According to the Resolution Foundation’s latest Earnings Outlook, one in seven workers – or 4.8m people – now describe themselves as self-employed, which represents a growth in numbers of 45% since 2001/02.
But an analysis of their typical earnings shows that although these increased steadily in the late 1990s and the early 2000s, they flat-lined in the run-up to the financial crisis and then slumped by 25% in the aftermath.
They have recovered slightly but really only in the last year and are now around the £240 a week mark.
Over the last 20 years, the Foundation says, the profile of the self-employed has changed dramatically, something that goes some way to explaining why earnings have fallen.
Only 11% of self-employed people now employ staff compared to 23% in 2001/02, while the number of those working more than 40 hours a week has decreased from 51% to 35%.
There is also a question about the definition of self-employed – as the Foundation points out, some self-employed are still “managed” by large employers or a smartphone app if they work in the gig economy.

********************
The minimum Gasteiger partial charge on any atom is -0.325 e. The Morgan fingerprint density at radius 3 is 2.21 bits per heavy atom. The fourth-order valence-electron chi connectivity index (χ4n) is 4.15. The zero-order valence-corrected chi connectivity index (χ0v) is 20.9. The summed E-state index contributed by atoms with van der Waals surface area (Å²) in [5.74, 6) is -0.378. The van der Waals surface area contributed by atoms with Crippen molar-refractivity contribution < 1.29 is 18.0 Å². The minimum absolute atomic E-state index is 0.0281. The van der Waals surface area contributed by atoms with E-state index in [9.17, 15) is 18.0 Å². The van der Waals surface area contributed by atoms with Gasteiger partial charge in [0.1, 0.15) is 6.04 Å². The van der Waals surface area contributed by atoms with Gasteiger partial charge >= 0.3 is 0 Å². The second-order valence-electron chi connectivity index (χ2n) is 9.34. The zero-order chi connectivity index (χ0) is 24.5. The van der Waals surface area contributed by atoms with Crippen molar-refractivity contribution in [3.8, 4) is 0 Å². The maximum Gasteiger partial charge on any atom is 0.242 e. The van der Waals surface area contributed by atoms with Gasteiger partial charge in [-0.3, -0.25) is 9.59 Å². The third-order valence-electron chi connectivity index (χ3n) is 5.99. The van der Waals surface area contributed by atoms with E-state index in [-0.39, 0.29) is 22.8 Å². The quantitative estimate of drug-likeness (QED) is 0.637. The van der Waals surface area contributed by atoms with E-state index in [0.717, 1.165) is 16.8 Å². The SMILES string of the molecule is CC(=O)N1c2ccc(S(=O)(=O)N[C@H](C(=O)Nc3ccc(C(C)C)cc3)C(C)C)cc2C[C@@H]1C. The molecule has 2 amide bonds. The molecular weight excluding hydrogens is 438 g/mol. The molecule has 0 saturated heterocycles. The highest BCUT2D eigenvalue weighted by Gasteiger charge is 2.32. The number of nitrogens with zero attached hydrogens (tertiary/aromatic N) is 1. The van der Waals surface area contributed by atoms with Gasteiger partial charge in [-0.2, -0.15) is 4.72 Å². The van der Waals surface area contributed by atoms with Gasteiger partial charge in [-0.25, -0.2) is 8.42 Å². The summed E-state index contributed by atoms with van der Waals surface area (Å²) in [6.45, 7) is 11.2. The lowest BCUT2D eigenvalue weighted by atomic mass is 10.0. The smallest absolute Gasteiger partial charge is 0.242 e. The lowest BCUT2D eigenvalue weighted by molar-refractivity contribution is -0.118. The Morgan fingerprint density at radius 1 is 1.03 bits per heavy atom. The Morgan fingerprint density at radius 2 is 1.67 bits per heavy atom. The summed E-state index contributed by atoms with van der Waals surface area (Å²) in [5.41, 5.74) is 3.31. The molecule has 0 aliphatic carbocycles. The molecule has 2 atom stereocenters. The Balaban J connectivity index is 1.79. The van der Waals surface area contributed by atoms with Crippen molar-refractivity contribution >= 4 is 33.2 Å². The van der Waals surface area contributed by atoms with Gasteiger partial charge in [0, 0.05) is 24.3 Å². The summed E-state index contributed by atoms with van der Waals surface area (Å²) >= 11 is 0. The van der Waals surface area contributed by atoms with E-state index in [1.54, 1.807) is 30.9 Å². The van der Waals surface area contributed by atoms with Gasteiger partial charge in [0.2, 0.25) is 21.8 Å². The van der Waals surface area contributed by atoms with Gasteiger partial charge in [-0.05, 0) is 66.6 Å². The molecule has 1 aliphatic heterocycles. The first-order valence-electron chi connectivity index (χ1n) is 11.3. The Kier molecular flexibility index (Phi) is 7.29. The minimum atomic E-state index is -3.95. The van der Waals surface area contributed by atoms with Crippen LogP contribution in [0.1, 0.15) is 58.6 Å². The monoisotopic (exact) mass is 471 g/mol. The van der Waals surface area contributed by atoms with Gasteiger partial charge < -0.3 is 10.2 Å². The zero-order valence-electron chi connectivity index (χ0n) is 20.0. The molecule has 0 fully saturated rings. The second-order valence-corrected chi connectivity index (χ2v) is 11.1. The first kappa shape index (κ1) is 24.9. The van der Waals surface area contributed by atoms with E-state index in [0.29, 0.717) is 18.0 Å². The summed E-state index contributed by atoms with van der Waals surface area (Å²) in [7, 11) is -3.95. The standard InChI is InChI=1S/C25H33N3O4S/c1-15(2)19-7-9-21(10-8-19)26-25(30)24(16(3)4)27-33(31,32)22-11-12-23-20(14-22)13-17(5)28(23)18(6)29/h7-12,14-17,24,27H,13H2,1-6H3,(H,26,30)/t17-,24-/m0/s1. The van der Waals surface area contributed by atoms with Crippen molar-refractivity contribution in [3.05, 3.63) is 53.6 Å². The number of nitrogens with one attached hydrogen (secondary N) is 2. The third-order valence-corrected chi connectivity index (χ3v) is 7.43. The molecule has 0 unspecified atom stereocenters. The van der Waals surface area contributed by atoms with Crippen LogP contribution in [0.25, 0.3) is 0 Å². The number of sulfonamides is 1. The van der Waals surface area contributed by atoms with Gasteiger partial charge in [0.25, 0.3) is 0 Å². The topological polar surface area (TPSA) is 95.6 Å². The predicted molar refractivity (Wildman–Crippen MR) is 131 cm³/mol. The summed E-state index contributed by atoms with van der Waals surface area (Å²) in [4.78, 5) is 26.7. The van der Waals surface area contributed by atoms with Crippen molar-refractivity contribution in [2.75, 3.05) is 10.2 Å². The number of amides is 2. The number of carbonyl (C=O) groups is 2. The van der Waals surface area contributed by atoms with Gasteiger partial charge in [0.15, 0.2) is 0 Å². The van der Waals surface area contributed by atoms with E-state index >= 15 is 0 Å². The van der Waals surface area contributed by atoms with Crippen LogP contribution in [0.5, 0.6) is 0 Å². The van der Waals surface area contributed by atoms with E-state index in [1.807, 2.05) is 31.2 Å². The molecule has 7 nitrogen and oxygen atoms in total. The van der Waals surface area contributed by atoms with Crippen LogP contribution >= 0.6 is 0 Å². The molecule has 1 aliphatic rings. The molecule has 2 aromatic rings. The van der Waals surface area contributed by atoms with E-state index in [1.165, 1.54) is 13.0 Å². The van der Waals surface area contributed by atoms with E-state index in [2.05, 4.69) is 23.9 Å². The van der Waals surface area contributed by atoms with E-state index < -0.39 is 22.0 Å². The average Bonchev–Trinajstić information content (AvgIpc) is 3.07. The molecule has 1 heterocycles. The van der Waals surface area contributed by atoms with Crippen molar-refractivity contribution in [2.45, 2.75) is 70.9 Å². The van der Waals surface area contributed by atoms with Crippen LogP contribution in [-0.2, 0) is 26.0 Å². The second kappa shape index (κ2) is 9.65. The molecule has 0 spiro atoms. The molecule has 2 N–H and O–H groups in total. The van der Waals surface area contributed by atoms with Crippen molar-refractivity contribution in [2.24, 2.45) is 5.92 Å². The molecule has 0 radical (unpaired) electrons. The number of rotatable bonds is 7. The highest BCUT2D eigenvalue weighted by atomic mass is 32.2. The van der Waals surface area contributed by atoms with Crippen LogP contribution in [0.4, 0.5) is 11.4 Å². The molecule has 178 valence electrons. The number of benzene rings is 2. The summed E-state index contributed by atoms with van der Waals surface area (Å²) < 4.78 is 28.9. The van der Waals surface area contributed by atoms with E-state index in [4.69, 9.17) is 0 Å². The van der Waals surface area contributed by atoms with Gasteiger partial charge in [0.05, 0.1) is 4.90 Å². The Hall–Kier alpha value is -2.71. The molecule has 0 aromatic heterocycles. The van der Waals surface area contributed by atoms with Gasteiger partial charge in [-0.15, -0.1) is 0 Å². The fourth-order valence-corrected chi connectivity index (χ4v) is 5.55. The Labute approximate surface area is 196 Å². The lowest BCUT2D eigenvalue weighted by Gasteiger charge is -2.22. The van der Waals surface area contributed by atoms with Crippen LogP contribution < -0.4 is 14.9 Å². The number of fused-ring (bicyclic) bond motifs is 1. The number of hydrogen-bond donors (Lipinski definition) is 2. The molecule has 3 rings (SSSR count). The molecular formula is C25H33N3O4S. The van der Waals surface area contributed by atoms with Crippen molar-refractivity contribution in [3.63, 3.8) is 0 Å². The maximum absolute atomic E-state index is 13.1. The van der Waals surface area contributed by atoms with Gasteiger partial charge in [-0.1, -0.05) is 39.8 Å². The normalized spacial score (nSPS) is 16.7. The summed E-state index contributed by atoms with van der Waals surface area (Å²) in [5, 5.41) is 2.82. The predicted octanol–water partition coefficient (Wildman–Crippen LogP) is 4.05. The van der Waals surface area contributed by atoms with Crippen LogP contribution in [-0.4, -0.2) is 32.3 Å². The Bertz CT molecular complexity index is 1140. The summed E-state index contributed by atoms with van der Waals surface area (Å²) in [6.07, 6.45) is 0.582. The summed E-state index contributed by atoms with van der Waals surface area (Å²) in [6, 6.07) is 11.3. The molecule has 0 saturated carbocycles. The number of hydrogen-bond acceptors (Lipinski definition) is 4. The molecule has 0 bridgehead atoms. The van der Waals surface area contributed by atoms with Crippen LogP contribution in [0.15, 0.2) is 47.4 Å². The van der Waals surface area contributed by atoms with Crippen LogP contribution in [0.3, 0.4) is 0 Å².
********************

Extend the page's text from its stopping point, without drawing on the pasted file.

An example are Uber drivers, whose status as self-employed is currently being investigated in two Employment Tribunal cases backed by the GMB union.
Two drivers are arguing that they are effectively employed by Uber and so should be entitled to holiday and sickness pay.
The cases were heard in July and the tribunal decision is expected shortly.
“For many people, self-employment brings a freedom that no employer can provide,” the Foundation’s economic analyst, Adam Corlett, said.
“But the growth of low pay and short hours, along with a summer of protest about conditions, means that it’s no surprise some workers in the gig economy feel that self-employment is just a positive spin on precarious work.”
The Foundation, he added, welcomed government moves to review employment practices in modern workplaces and ensure that public policy matched self-employed workers’ needs.